Open Access

Exchange transfusion can be life-saving in severe propanil poisoning: a case report

  • Priyanga Ranasinghe1, 2Email author,
  • Shani Apsara Dilrukshi2,
  • Inoshi Atukorala2, 3,
  • Prasad Katulanda2, 3 and
  • Ariaranee Gnanathasan2, 3
BMC Research Notes20147:700

https://doi.org/10.1186/1756-0500-7-700

Received: 28 October 2013

Accepted: 2 October 2014

Published: 8 October 2014

Abstract

Background

Propanil is an important cause of herbicide poisoning in Sri Lanka, accounting for about 2% of all cases of self-poisoning. The outcome is extremely poor when the poisoning is severe and current medical care is of limited efficacy. Death usually occurs due to the severe and prolonged methaemoglobinaemia. We describe a case of severe Propanil poisoning, successfully treated by exchange transfusion at a tertiary care hospital in Sri Lanka.

Case presentation

A 17-year old Sri Lankan male (body weight – 42 kg), presented to a local hospital 1 hour after self-ingestion of nearly 500 ml (4.3 g/kg) of liquid Propanil (concentration – 360 g/l). On admission he had dizziness and peripheral cyanosis. He was given intravenous methylene blue (1 mg/kg) within one hour of admission, which was repeated subsequently due to minimal response. The next day morning, (18 hours after poisoning) the patient was transferred to the National Hospital of Sri Lanka (NHSL) for further management. On admission to NHSL, he was drowsy and confused, had a shallow respiratory effort and marked central and peripheral cyanosis. Respiratory rate was 20/min, with a pulse-oximetry of 77% on room air. The arterial blood gas analysis was as follows; pH–7.24, HCO3–12 mmol/l, pCO2–28 mmHg, pO2–239 mmHg and O2 saturation–100%. Exchange transfusion was commenced within two hours of admission to NHSL. A dramatic improvement in oxygen saturation was observed immediately afterwards, with the saturation in pulse-oximetry rising to >95%. The level of consciousness and respiratory effort also improved. He was discharged subsequently 8 days after the initial poisoning.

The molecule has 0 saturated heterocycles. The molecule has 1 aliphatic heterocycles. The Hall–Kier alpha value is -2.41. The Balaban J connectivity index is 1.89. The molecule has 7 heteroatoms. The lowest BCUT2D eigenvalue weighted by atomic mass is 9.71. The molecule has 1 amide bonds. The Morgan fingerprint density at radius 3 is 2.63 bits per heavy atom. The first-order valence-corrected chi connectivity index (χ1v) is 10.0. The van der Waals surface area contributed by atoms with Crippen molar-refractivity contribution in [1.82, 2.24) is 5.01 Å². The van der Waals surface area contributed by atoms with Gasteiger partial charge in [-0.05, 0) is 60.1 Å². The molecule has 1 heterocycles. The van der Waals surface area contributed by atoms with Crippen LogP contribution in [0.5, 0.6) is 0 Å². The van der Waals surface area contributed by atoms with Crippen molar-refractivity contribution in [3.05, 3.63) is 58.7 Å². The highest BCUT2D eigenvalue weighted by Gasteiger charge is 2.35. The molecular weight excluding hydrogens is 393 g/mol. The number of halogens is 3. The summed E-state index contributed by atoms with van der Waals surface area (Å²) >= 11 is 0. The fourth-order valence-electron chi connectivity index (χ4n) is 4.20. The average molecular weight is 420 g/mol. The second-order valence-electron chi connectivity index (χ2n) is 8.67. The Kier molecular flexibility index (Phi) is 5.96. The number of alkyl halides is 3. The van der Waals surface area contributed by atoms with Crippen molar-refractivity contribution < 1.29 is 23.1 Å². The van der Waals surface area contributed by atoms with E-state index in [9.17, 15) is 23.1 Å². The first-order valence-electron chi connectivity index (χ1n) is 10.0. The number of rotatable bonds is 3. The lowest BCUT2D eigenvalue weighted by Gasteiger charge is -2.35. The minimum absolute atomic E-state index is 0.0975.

Conclusion

Propanil has potential to produce severe life threatening clinical manifestations, despite categorization as a herbicide with low toxicity. In cases of severe poisoning, exchange transfusion may be life saving. Since methylene blue, intensive care and exchange transfusion facilities are also not readily available in local hospitals, which frequently encounter cases of severe Propanil poisoning, early transfer of patients to tertiary care hospitals should be considered. Exchange transfusion may be helpful even in late stages in patients with severe poisoning.

Keywords

Propanil Poisoning Exchange transfusion Sri Lanka

Background

Propanil (3,4-dichloropropionanilide) is an important cause of herbicide poisoning. It is a widely used selective acetanilide [1]. It is possibly the most extensively used herbicide in rice cultivation worldwide [2]. However, available literature suggests that Propanil is a rare cause of poisoning. Ingestion leading to severe morbidity and death has been reported with Propanil, particularly in South Asian countries such as Sri Lanka [1, 3]. It is estimated that Propanil accounts for about 2% of all cases of self-poisoning admitted for hospital care in Sri Lanka, where it is the second most lethal herbicide after paraquat [1, 4]. Although rare, the outcome is extremely poor when the poisoning is severe and current medical care in severe poisoning is of limited efficacy [1].

Propanil and its major metabolite, 3, 4-dichloroanilide induces the conversion of Fe2+ in haemoglobin to Fe3+, forming methaemoglobin [1]. This results in the lowering of the oxygen carrying capacity of blood and tissue hypoxia. Clinical features include; gastrointestinal irritation causing abdominal pain, nausea and vomiting, central and peripheral cyanosis due to methaemoglobinaemia, headache, dizziness, stupor, convulsions, bradycardia, hypotension, respiratory depression, acidosis and haemolytic anaemia [5]. Death usually occurs due to the severe and prolonged methaemoglobinaemia [1]. We describe a case of severe Propanil poisoning, successfully treated by exchange transfusion at a tertiary care hospital in Sri Lanka.

Case presentation